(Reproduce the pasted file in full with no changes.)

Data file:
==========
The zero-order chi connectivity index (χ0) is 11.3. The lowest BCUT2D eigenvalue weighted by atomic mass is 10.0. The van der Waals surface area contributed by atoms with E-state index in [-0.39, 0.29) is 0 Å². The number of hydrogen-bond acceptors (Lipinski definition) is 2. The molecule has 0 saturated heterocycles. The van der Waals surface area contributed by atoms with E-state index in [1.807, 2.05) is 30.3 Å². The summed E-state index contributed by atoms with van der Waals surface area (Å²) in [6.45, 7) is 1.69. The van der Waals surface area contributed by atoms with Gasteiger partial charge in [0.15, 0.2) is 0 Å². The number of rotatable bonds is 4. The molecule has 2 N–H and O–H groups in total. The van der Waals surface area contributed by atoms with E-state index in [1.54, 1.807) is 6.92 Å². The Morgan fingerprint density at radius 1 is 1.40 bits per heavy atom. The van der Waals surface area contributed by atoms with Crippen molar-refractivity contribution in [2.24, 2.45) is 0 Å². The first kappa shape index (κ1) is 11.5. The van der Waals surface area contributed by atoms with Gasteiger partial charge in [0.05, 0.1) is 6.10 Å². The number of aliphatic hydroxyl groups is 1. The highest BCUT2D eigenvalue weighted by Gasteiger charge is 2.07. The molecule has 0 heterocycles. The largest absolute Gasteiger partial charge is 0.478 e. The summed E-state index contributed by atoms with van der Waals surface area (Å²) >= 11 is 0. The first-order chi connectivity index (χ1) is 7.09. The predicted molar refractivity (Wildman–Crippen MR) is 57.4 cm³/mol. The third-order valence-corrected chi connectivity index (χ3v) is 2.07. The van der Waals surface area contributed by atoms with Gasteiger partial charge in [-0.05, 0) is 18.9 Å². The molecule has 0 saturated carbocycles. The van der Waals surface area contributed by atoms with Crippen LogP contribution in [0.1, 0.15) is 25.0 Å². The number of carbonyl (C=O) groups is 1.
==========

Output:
The zero-order chi connectivity index (χ0) is 11.3. The lowest BCUT2D eigenvalue weighted by atomic mass is 10.0. The van der Waals surface area contributed by atoms with E-state index in [-0.39, 0.29) is 0 Å². The number of hydrogen-bond acceptors (Lipinski definition) is 2. The molecule has 0 saturated heterocycles. The van der Waals surface area contributed by atoms with E-state index in [1.807, 2.05) is 30.3 Å². The summed E-state index contributed by atoms with van der Waals surface area (Å²) in [6.45, 7) is 1.69. The van der Waals surface area contributed by atoms with Gasteiger partial charge in [0.15, 0.2) is 0 Å². The number of rotatable bonds is 4. The molecule has 2 N–H and O–H groups in total. The van der Waals surface area contributed by atoms with E-state index in [1.54, 1.807) is 6.92 Å². The Morgan fingerprint density at radius 1 is 1.40 bits per heavy atom. The van der Waals surface area contributed by atoms with Crippen molar-refractivity contribution in [2.24, 2.45) is 0 Å². The first kappa shape index (κ1) is 11.5. The van der Waals surface area contributed by atoms with Gasteiger partial charge in [0.05, 0.1) is 6.10 Å². The number of aliphatic hydroxyl groups is 1. The highest BCUT2D eigenvalue weighted by Gasteiger charge is 2.07. The molecule has 0 heterocycles. The largest absolute Gasteiger partial charge is 0.478 e. The summed E-state index contributed by atoms with van der Waals surface area (Å²) >= 11 is 0. The first-order chi connectivity index (χ1) is 7.09. The predicted molar refractivity (Wildman–Crippen MR) is 57.4 cm³/mol. The third-order valence-corrected chi connectivity index (χ3v) is 2.07. The van der Waals surface area contributed by atoms with Gasteiger partial charge in [-0.05, 0) is 18.9 Å². The molecule has 0 saturated carbocycles. The van der Waals surface area contributed by atoms with Crippen LogP contribution in [0.1, 0.15) is 25.0 Å². The number of carbonyl (C=O) groups is 1.